Article  PubMed  PubMed Central  CAS  Google Scholar 

  36. López, J. A., Chen, W. J., & Ortí, G. (2004). Esociform phylogeny. Copeia, 3, 449–564.

    Article  Google Scholar 

  37. Lovejoy, N. R., Albert, J. S., & Crampton, W. G. R. (2006). Miocene marine incursions and marine/freshwater transitions: evidence from Neotropical fishes. Journal of South American Earth Sciences, 21(1), 5–13.

    Article  Google Scholar 

  38. Lucinda, P. H. F. (2003). Family Poeciliidae. In R. E. Reis, S. O. Kullander, & C. J. Ferraris Jr. (Eds.), Check List of the Freshwater Fishes of South and Central America (pp. 555–581). Edipucrs: Porto Alegre.

    Google Scholar 

  39. Lujan, N. K. & Armbruster, J. W. (2011). The Guiana shield. In J. S. Albert, & R. E. Reis (Eds.), Historical Biogeography of Neotropical Freshwater Fishes (pp. 211–224). The Regents of the University of California.

  40. Lujan, N. K., Armbruster, J. W., Lovejoy, N. R., & Lopéz-Fernández, H. (2014). Multilocus molecular phylogeny of the suckermouth armored catfishes (Siluriformes: Loricariidae) with a focus on subfamily Hypostominae. Molecular Phylogenetics and Evolution, 82, 269–288.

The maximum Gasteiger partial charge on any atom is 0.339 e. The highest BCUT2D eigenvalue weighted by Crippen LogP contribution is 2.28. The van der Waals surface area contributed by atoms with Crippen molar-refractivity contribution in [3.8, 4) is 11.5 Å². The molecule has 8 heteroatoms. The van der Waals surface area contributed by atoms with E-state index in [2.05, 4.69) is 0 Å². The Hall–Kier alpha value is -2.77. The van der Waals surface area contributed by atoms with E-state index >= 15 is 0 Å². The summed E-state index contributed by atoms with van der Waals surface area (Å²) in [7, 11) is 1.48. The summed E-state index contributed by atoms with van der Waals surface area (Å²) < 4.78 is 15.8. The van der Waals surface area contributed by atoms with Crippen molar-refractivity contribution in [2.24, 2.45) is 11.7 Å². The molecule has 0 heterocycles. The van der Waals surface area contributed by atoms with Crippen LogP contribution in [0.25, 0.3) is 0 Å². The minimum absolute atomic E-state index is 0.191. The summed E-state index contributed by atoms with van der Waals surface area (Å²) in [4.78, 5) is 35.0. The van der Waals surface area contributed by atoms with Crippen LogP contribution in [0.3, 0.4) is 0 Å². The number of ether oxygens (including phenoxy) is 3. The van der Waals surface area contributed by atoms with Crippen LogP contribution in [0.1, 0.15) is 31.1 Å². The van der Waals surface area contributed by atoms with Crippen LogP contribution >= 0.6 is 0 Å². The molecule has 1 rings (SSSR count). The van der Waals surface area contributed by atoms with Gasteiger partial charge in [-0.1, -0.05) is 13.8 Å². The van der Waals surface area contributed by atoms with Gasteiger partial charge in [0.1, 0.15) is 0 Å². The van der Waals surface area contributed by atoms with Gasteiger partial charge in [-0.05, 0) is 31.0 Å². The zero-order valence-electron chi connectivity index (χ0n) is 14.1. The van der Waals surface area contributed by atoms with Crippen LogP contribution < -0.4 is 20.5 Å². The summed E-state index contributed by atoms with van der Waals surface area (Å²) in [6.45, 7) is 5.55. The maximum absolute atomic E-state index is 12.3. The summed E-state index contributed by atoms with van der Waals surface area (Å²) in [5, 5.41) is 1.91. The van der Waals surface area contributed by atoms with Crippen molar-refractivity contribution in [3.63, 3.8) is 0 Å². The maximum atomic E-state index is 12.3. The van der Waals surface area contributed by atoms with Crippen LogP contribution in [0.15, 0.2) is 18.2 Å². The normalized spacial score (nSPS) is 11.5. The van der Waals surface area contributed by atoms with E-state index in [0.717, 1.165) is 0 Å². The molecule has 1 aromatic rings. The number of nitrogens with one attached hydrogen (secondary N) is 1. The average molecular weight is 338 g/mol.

Article  PubMed  Google Scholar 

  41. Lundberg, J. G., Marshall, L. G., Guerrero, J., Horton., Malabarba, M. C. S. L., & Wesselingh, F. (1998). The stage for neotropical fish diversification: a history of tropical South American rivers. In L. R. Malabarba., R. E. Reis., R P, Vari, Z. M, Lucena, & C. A. S, Lucena (Eds.), Phylogeny and Classification of Neotropical Fishes (pp. 13–48). Edipucrs: Porto Alegre.

  42. Lundberg, J. G., Sabaj Pérez, M. H., Dahdul, W. M., Orangel, A., & Aguilera, S. (2010). The Amazonian Neogene fish fauna. In C. Hoorn & F. P. Wesselingh (Eds.), Amazonia, Landscape and Species Evolution: A Look into the Past (pp. 281–301). Blackwell: London.